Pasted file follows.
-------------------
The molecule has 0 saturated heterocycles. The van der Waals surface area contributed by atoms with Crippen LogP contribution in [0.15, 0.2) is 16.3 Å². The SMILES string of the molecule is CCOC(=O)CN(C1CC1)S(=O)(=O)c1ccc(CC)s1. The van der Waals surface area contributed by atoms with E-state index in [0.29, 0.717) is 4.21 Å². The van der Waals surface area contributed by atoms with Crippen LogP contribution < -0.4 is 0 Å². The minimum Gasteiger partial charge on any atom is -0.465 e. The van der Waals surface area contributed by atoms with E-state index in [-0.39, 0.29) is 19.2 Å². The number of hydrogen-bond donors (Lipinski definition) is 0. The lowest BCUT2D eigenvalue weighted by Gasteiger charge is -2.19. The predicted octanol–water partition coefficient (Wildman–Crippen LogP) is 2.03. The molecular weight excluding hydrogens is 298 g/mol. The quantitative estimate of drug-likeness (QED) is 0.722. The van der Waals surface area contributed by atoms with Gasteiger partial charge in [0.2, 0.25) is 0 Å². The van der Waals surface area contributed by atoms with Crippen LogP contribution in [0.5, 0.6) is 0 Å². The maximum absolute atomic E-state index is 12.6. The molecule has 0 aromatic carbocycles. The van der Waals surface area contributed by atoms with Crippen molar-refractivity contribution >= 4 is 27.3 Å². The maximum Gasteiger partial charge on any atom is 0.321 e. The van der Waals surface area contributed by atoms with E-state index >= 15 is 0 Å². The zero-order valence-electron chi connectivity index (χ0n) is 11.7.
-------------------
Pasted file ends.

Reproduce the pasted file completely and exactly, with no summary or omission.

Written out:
The molecule has 0 saturated heterocycles. The van der Waals surface area contributed by atoms with Crippen LogP contribution in [0.15, 0.2) is 16.3 Å². The SMILES string of the molecule is CCOC(=O)CN(C1CC1)S(=O)(=O)c1ccc(CC)s1. The van der Waals surface area contributed by atoms with E-state index in [0.29, 0.717) is 4.21 Å². The van der Waals surface area contributed by atoms with Crippen LogP contribution < -0.4 is 0 Å². The minimum Gasteiger partial charge on any atom is -0.465 e. The van der Waals surface area contributed by atoms with E-state index in [-0.39, 0.29) is 19.2 Å². The number of hydrogen-bond donors (Lipinski definition) is 0. The lowest BCUT2D eigenvalue weighted by Gasteiger charge is -2.19. The predicted octanol–water partition coefficient (Wildman–Crippen LogP) is 2.03. The molecular weight excluding hydrogens is 298 g/mol. The quantitative estimate of drug-likeness (QED) is 0.722. The van der Waals surface area contributed by atoms with Gasteiger partial charge in [0.2, 0.25) is 0 Å². The van der Waals surface area contributed by atoms with Crippen LogP contribution in [0.5, 0.6) is 0 Å². The maximum absolute atomic E-state index is 12.6. The molecule has 0 aromatic carbocycles. The van der Waals surface area contributed by atoms with Crippen molar-refractivity contribution >= 4 is 27.3 Å². The maximum Gasteiger partial charge on any atom is 0.321 e. The van der Waals surface area contributed by atoms with E-state index >= 15 is 0 Å². The zero-order valence-electron chi connectivity index (χ0n) is 11.7.